High-performance Field Programmable Gate Arrays (FPGAs) continue to dominate hardware designs in emerging markets where requirements have shifted from flexibility to performance. These complex devices allow for faster time to market than internal proprietary ASIC designs or COTS solutions. The performance of FPGAs has been doubling every 2.5 years and these devices are now being compared with powerful CPUs and GPUs. Xilinx is now considering adding an artificial intelligence engine to their top performing UltraScale+ devices.
The current FPGA’s are now being shipped as commercial products into the automotive, 5G infrastructure, data center, gaming, and general embedded systems where there is significant time-to-market demand. Larger, traditional markets such as defense, space, and medical, are also utilizing gate arrays in their commercial designs.
There is an ever-increasing demand for hardware design cycles to be compressed in order for the balance of the design including software development, environmental testing, redundancy, and reliability to occur in parallel. Every major market including automotive, aerospace, defense, healthcare, finance, and manufacturing are pouring resources into applications to drive efficiencies, workflows, and services. However, for every new development, there becomes a critical imbalance of staffing resources between hardware and software development. Similar to the expansion of cloud computing, companies are spending more for software talent and this creates a gap for hardware designs.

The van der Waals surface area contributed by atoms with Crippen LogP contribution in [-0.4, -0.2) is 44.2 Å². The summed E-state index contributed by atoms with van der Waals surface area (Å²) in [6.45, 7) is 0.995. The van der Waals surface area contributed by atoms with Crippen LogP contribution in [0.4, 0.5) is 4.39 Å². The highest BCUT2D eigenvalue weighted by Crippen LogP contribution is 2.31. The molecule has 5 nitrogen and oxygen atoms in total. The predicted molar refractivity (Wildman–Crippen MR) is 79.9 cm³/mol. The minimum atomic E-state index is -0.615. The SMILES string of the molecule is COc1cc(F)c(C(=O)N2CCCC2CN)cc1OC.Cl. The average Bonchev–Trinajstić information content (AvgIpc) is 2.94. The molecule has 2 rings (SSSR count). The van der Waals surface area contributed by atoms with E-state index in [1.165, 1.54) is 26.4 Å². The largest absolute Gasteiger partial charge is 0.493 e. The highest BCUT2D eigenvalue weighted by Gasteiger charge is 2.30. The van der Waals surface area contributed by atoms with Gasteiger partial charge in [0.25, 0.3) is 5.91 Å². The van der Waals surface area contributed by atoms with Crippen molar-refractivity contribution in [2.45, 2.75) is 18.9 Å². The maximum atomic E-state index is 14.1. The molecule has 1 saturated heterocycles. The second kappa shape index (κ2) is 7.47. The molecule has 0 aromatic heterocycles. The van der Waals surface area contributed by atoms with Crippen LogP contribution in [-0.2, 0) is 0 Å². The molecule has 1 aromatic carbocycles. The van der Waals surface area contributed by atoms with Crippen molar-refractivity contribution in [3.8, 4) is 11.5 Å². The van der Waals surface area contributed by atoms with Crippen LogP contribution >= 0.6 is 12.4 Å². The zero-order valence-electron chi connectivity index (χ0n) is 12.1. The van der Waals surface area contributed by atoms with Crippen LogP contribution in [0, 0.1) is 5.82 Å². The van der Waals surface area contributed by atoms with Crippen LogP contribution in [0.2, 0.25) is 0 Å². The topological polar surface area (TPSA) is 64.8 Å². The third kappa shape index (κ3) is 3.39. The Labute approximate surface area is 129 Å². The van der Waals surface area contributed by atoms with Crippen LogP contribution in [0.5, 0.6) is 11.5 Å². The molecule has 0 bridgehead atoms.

Addressing the challenges for timing closure, power efficiency, and signal integrity are key to successful designs. Timing closure refers to ensuring that all paths in the design meet the specified timing constraints. FPGAs consist of a vast number of configurable logic elements, interconnects, and other resources. As designs become more complex and clock frequencies increase, it becomes challenging to ensure that signals propagate through the design within the required clock cycles. Meeting timing requirements often involves careful placement and routing strategies, using advanced synthesis and optimization tools, and making trade-offs between clock
frequency and design performance. High-performance FPGA design is an iterative process that requires exper- tise in hardware design, FPGA architecture, and a deep understanding of the application domain.
Achieving high-performance in FPGA designs often comes at the cost of increased power consumption. FPGAs can consume significant amounts of power, especially when running at high clock frequencies or when using resource-intensive components like DSP blocks. Balancing the trade-off between performance and power efficiency is a critical challenge. Designers need to implement power-saving techniques such as clock gating, power gating, voltage scaling, and optimizing the usage of resources to minimize power consumption while still meeting performance requirements.
Designing for power efficiency can involve complex considerations, as some power-saving techniques might impact the timing or functionality of the design. Power efficiency is becoming increasingly important due to the emphasis on energy conservation and longer battery life in many applications, including mobile devices, data centers, and edge computing.